So I’ll stick with the simple stuff.

1. We learned that the doctor is a man of principle. We already knew that. Redundant. There was no reason to make the general the doctor’s father, unless down the road the doctor will have to choose between family and duty or something. We didn’t need the character development. And who was that actor anyway? He was like a poor director’s James Earl Jones.

2. We learned that the Earth government is arrogant and ignorant, and makes bad decisions.

3. We learned that war is hard.

4. We learned that Garibaldi is a sensitive man who takes women seriously, and who is capable of forming serious romantic attachments. We already learned that Sheridan was a worthy, eligible bachelor. Garibaldi has been sort of the bumbling fellow who doesn’t appear romantic, so this business of respecting the woman too much to want to hurt her (and this business of being completely unaware of what a woman wants) sort of plays against character (and sort of doesn’t). It’s a complexity, people! But we also hear quite a few unnecessary (to Dodger) details about his past attachments, and it’s not the first time we have heard of the woman who was swallowed up by Mars, so this sort of was a vehicle for getting us to think about his past and maybe–feeble predictive powers at work–learn what happens to her in a significant way. A little bit of bad Earth government, a little bit of Mars reminder… stuff is going to combine. I feel it!

5. We see an early version of the kick-ass sci-fi chick. They are a dime a dozen nowadays (Starbuck being a prime example), but I’m not sure when they first made their appearance. Well, there was Sigourney Weaver’s Ripley in Alien, but I think there was a long dry spell after that. Not that I’ve watched a ton of sci-fi, but the kick-ass chick is a fairly new phenomenon. So this was sort of a groundbreaking character as far as I can tell. I guess Dodger also was the lesson that war stresses people out and that women and men can be the same. The one thing that saved her from being totally cliche was her quick leap to the defense of Delenn. I don’t know exactly how badly Delenn was going to be hurt, but I really got the impression that something very bad had happened to Dodger in the past that made her ultra-sensitive to what those men were capable of. She sort of reminded me of the Susan Sarandon character in Thelma & Louise–that kind of history. But her character was way overwritten and the actress seemed too old to be playing a grunt. There was absolutely no reason for her to be plain old infantry–she could have been given age-appropriate responsibility without changing any significant plot points. The disconnect sort of was distracting, and detracted from her character. I dunno… maybe that was just the hair and makeup aging her. It doesn’t really matter.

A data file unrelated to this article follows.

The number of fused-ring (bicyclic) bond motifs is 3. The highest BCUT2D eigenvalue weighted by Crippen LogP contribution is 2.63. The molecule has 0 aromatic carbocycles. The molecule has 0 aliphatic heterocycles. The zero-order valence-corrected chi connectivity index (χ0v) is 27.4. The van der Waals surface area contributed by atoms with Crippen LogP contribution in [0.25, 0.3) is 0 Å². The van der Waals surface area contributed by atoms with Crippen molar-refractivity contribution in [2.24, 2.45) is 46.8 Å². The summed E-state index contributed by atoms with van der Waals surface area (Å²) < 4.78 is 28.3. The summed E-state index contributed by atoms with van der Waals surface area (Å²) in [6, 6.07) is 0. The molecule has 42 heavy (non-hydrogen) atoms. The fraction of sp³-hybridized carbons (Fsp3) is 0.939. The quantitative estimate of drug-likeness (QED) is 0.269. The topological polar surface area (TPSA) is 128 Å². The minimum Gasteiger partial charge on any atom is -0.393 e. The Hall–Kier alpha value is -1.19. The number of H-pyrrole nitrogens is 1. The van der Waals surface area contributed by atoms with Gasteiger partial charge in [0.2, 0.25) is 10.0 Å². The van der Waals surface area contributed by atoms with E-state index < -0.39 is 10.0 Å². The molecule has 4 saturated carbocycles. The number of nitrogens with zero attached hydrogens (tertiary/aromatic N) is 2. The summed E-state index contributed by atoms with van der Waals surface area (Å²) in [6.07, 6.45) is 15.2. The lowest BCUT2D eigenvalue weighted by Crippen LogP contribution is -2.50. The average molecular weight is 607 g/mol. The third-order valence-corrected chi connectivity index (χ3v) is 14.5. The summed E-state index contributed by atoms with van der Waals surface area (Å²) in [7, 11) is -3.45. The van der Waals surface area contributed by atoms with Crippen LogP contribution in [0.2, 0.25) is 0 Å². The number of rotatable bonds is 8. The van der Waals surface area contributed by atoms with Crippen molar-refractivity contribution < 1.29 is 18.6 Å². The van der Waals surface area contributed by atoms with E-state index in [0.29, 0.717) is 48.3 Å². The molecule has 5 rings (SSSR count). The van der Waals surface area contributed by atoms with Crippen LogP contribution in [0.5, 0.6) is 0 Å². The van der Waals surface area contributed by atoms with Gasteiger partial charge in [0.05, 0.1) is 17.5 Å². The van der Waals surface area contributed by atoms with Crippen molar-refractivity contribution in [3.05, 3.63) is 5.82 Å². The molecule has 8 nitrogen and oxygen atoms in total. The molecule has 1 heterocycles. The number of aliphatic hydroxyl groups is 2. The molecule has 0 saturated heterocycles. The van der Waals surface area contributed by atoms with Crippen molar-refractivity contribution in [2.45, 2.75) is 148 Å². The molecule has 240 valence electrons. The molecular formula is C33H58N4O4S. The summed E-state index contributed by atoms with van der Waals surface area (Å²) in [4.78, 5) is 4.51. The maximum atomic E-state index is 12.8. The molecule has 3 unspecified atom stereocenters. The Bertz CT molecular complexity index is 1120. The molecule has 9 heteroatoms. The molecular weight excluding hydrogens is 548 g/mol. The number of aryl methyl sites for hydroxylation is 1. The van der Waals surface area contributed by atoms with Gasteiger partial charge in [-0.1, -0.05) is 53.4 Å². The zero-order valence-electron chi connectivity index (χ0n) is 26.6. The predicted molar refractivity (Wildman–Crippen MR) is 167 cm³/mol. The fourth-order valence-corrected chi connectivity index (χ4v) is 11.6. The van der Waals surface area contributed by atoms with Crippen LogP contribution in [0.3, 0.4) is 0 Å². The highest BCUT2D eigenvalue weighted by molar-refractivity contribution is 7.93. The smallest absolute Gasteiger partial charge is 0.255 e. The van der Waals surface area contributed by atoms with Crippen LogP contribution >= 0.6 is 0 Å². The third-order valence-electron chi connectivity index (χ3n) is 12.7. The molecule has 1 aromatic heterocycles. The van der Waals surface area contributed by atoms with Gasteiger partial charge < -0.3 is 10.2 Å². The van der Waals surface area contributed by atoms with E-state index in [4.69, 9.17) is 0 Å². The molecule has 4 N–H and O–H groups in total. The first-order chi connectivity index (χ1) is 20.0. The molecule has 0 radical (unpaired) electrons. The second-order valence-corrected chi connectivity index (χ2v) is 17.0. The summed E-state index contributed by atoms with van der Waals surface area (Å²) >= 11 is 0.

6. We see that there are now two major conflicts involving Babylon 5, or the Earthlings, which is bound to cause problems. As the characters pointed out in the show, Babylon Station will lose credibility on one front if it arms itself too powerfully for another.

I don’t want to call this episode filler, exactly, but it was far more function than fun. 1440 words may contradict the next statement, but I don’t really have a lot to say about this episode. But I watched it, and I wrote about it, and I accidentally learned a minor spoiler while researching Marie Marshall’s age (and which I never found), and now I can move on.

I ate a lot of popcorn tonight, which means there’s a lot of salt in my system, and I am thirsty. This is as good a stopping place as any, I suppose.


Mad Men–Season 2, Episode 10: The Inheritance

Yeah, so I’ve been busy. I’m still busy, and I even fell asleep last night while watching the episode, but caught up just now and once more I am compelled to write about it immediately. I wish I’d written something last week, and maybe I’ll pick it up on the other side, but here we are.

With Pete.

Pete was not such a jerk in this episode. He was annoyed with Trudy, yes, but we haven’t seen enough of them lately and we didn’t see enough of them here to know if she was being annoying or not. And maybe she always dresses for bed in frilly nothings, but it struck me this time that she was dolling herself up to get his attention and to influence him. I do not blame her for wanting to go to the convention (and I can’t say if Pete is being unreasonable or not) and I do not blame her for wanting to adopt. I don’t think she was playing her cards very well to bring up that her parents were into the idea, too, however. Pete’s comment to her about how they must always think he always says no was interesting; it seems like Trudy usually gets her way, but Pete’s always portrayed as the bad guy. And Trudy doesn’t seem particularly upset about not getting to go to California, either, so I’m not worrying about why Pete isn’t bringing her. I am more piqued by the idea that Trudy can’t stay at home while Pete is gone. Can’t? Or doesn’t want to? Is she the kind of person who is easily bored? Who easily falls into funks? Or is this just a social thing? It’s just that I haven’t seen any particular stigma attached to even married women living without men, so it can’t be a chaperone/decency thing.